The inventory position is reflected in HO cracks, which are currently at their highest levels since early April. Sustained elevated cracks will be necessary to prevent reaching critically low ULSD inventory levels as we approach the third quarter of 2023 and winter.
The low demand levels in the US are also evident in the HO spreads, which have narrowed from +1 cpg to almost 0 cpg this week. This trend is expected to continue in the short term unless there are significant changes.
The HOGO spread has widened over the past week, effectively shutting down the USGC ULSD arb to Europe. Currently, there doesn’t appear to be a need for the US to open this arb, so the HOGO spread is expected to remain relatively stable in the short to medium term.
South Korean ULSD LRs have once again become the most cost-effective source of re-supply for Singapore, surpassing WCI.
This trend was predicted in previous articles as South Korean refineries resumed operations after maintenance, in early July. Additionally, there are rumours of increased Chinese gasoil exports in July compared to June, driven by improved export margins resulting from weakening internal gasoil demand.
The Front Tyne VLCC having loaded ULSD at Ruwais, is now preparing to discharge in Singapore. Singapore Middle Distillate stocks have risen to a two-week high of 7.980 million barrels, driven by declining gasoil exports.
Indian diesel demand reached record levels of 1,991 kb/d in May, showing growth once again. However, there is typically a dip in demand during the Indian monsoon season beginning at the end of July, potentially opening up more ULSD production for exports.
There are two potentially positive factors for the Singapore/Asian ULSD complex. First, there is continued demand for Australian ULSD imports due to ongoing issues at the Geelong Refinery. Second, the AG /WCI ULSD arbs currently favour westward movements.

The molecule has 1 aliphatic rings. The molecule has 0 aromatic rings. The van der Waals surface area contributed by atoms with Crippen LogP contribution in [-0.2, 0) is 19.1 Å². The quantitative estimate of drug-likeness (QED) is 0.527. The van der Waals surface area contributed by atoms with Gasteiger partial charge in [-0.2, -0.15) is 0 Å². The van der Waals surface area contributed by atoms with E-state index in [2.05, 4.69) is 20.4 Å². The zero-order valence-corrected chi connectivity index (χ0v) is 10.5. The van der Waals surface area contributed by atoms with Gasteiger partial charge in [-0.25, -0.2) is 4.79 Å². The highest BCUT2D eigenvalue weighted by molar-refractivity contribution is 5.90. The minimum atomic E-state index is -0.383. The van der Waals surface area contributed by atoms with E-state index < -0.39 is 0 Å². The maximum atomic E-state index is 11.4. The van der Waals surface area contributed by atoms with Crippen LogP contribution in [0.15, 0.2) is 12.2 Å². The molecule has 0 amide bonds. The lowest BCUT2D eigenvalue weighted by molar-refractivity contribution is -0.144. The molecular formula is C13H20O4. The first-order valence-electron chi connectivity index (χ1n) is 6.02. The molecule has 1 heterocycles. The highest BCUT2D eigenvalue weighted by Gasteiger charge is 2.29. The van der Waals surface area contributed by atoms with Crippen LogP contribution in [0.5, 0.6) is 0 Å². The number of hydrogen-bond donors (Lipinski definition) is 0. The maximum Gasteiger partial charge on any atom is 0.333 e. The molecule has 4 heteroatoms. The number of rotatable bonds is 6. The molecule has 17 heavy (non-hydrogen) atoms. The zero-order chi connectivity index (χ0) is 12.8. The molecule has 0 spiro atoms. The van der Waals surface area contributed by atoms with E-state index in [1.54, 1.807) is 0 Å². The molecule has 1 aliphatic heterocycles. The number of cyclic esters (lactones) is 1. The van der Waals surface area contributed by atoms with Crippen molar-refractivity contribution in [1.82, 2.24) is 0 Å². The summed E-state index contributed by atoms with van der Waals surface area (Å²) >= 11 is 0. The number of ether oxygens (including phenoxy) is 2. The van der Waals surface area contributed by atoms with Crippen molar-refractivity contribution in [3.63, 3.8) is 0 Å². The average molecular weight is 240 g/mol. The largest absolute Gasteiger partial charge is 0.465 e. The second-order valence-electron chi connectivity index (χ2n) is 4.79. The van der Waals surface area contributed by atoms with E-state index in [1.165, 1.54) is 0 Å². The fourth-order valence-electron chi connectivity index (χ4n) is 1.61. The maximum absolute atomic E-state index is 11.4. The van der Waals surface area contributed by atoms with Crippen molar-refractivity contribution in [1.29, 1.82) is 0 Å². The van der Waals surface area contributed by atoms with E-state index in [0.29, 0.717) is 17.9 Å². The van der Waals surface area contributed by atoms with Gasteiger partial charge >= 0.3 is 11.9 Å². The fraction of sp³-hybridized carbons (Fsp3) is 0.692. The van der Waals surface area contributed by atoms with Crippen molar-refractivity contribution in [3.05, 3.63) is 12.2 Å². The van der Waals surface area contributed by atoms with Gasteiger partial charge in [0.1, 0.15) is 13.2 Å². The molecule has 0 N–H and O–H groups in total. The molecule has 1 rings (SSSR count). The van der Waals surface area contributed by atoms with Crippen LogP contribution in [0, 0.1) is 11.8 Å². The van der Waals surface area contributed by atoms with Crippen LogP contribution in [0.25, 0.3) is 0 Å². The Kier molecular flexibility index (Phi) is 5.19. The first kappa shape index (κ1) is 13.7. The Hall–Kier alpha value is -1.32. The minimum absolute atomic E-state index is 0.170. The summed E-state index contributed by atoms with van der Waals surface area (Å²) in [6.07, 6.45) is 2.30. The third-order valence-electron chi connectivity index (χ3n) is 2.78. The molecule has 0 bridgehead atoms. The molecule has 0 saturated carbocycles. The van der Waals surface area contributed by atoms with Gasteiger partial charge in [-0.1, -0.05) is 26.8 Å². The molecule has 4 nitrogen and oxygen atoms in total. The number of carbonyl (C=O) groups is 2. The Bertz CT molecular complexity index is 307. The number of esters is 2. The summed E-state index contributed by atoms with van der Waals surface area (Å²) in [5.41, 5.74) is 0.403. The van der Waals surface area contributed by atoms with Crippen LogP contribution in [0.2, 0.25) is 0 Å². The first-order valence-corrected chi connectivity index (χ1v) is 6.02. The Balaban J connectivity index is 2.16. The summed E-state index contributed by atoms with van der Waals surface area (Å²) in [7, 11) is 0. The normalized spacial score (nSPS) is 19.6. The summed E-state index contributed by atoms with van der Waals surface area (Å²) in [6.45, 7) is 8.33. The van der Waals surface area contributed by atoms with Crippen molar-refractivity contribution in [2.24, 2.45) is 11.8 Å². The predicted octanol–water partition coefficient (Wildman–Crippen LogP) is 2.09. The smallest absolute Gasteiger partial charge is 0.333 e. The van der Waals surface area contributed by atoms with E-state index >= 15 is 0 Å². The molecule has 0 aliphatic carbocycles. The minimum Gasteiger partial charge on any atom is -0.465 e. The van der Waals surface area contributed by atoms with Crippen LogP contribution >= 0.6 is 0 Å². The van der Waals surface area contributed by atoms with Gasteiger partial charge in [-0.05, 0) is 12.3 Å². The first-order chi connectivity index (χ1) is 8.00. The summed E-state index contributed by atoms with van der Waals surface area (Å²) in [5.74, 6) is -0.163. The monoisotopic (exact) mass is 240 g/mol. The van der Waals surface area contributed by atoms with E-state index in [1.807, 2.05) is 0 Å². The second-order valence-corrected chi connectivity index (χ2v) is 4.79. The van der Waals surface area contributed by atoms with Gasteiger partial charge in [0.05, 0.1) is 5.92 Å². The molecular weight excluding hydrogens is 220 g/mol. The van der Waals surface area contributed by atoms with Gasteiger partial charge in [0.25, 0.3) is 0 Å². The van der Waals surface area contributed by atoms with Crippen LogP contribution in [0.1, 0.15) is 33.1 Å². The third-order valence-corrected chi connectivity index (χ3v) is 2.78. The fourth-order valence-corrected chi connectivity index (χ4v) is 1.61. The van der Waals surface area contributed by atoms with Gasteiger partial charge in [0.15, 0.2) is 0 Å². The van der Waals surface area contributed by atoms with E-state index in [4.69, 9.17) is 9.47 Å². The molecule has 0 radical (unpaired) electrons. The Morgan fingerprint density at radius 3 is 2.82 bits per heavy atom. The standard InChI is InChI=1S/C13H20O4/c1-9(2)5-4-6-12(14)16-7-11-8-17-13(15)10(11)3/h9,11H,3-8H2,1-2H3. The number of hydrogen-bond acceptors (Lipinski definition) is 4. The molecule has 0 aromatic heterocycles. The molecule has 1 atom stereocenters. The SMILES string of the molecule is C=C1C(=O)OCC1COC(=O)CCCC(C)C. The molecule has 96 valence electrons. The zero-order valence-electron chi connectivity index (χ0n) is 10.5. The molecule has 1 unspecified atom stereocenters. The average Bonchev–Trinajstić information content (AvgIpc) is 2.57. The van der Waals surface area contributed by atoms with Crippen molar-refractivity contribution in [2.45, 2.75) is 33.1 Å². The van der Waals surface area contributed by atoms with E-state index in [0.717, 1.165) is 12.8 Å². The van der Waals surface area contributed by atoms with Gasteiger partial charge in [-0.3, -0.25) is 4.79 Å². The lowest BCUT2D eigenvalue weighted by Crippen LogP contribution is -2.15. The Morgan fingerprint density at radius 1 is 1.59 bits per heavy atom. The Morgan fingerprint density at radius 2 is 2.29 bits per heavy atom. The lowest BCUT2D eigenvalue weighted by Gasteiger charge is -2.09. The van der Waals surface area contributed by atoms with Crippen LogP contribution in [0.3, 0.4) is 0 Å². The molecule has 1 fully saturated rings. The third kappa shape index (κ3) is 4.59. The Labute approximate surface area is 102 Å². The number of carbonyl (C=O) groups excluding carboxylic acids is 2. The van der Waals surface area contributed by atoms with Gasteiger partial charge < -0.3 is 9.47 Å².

However, the overall picture for the Singapore ULSD complex is negative. SG 10 spreads are expected to lose their recent gains and follow SG 10 cracks in a downward trend in the short to medium term. It is important to note that we are currently in a low global ULSD inventory position, so the direction of AG/WCI ULSD arbs significantly influences the current dynamics between Singapore and Europe.
The July/August NWE Jet CIF spread has experienced significant gains this week, nearly tripling from +6 to +16 $/MT.
Similarly, the Jet E/W spread has widened from +23 to +35 $/MT over the past two weeks. Market participants are reporting a high demand for jet fuel in the Mediterranean region, coupled with low jet stocks throughout Europe and limited availability.
As a result, the jet arb opportunity is currently open from all major Asian jet sources to Europe. With Chinese jet exports projected to increase from 1.3 million MT in June to 1.7 million MT in July, and South Korean refineries resuming operations after turnarounds, a significant number of fixtures to Europe are expected in the coming weeks.
Global jet demand is not a concern at the moment, as the Official Airline Guide (OAG) predicts that global airline seat capacity in 2023 will surpass pre-pandemic levels from 2019 by the end of August. Therefore, the Jet E/W spread is likely to remain wide until the European arrivals of EoS barrels start impacting the market.
James Noel-Beswick is Commodity Owner for Sparta. Before joining Sparta, James worked as an analyst for likes of BP and Shell, and leads our continued development of the distillate product vertical.